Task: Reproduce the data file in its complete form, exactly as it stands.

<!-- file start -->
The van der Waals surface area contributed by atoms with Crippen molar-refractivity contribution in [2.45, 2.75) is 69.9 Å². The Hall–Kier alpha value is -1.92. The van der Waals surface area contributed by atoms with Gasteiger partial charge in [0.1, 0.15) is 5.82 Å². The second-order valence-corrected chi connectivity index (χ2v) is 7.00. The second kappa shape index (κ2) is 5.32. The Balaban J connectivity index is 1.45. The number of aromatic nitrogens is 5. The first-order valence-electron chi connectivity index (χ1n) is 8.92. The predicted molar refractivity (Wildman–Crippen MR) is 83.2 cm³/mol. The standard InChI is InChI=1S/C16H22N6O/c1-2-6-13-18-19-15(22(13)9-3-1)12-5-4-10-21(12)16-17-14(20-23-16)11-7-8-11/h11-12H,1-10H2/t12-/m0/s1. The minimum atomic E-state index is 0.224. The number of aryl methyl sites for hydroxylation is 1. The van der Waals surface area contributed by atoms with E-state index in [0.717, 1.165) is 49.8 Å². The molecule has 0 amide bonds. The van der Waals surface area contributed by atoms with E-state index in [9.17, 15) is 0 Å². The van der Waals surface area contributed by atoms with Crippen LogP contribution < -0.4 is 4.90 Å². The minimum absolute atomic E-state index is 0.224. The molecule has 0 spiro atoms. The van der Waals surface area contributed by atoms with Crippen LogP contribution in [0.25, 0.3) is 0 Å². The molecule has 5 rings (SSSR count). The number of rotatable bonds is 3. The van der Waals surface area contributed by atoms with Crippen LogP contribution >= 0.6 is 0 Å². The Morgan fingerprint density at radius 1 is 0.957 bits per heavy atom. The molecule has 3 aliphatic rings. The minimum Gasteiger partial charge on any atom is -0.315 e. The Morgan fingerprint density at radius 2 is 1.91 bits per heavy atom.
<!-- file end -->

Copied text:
The van der Waals surface area contributed by atoms with Crippen molar-refractivity contribution in [2.45, 2.75) is 69.9 Å². The Hall–Kier alpha value is -1.92. The van der Waals surface area contributed by atoms with Gasteiger partial charge in [0.1, 0.15) is 5.82 Å². The second-order valence-corrected chi connectivity index (χ2v) is 7.00. The second kappa shape index (κ2) is 5.32. The Balaban J connectivity index is 1.45. The number of aromatic nitrogens is 5. The first-order valence-electron chi connectivity index (χ1n) is 8.92. The predicted molar refractivity (Wildman–Crippen MR) is 83.2 cm³/mol. The standard InChI is InChI=1S/C16H22N6O/c1-2-6-13-18-19-15(22(13)9-3-1)12-5-4-10-21(12)16-17-14(20-23-16)11-7-8-11/h11-12H,1-10H2/t12-/m0/s1. The minimum atomic E-state index is 0.224. The number of aryl methyl sites for hydroxylation is 1. The van der Waals surface area contributed by atoms with E-state index in [0.717, 1.165) is 49.8 Å². The molecule has 0 amide bonds. The van der Waals surface area contributed by atoms with E-state index in [9.17, 15) is 0 Å². The van der Waals surface area contributed by atoms with Crippen LogP contribution < -0.4 is 4.90 Å². The minimum absolute atomic E-state index is 0.224. The molecule has 0 spiro atoms. The van der Waals surface area contributed by atoms with Crippen LogP contribution in [0.25, 0.3) is 0 Å². The molecule has 5 rings (SSSR count). The number of rotatable bonds is 3. The van der Waals surface area contributed by atoms with Crippen LogP contribution >= 0.6 is 0 Å². The Morgan fingerprint density at radius 1 is 0.957 bits per heavy atom. The molecule has 3 aliphatic rings. The minimum Gasteiger partial charge on any atom is -0.315 e. The Morgan fingerprint density at radius 2 is 1.91 bits per heavy atom.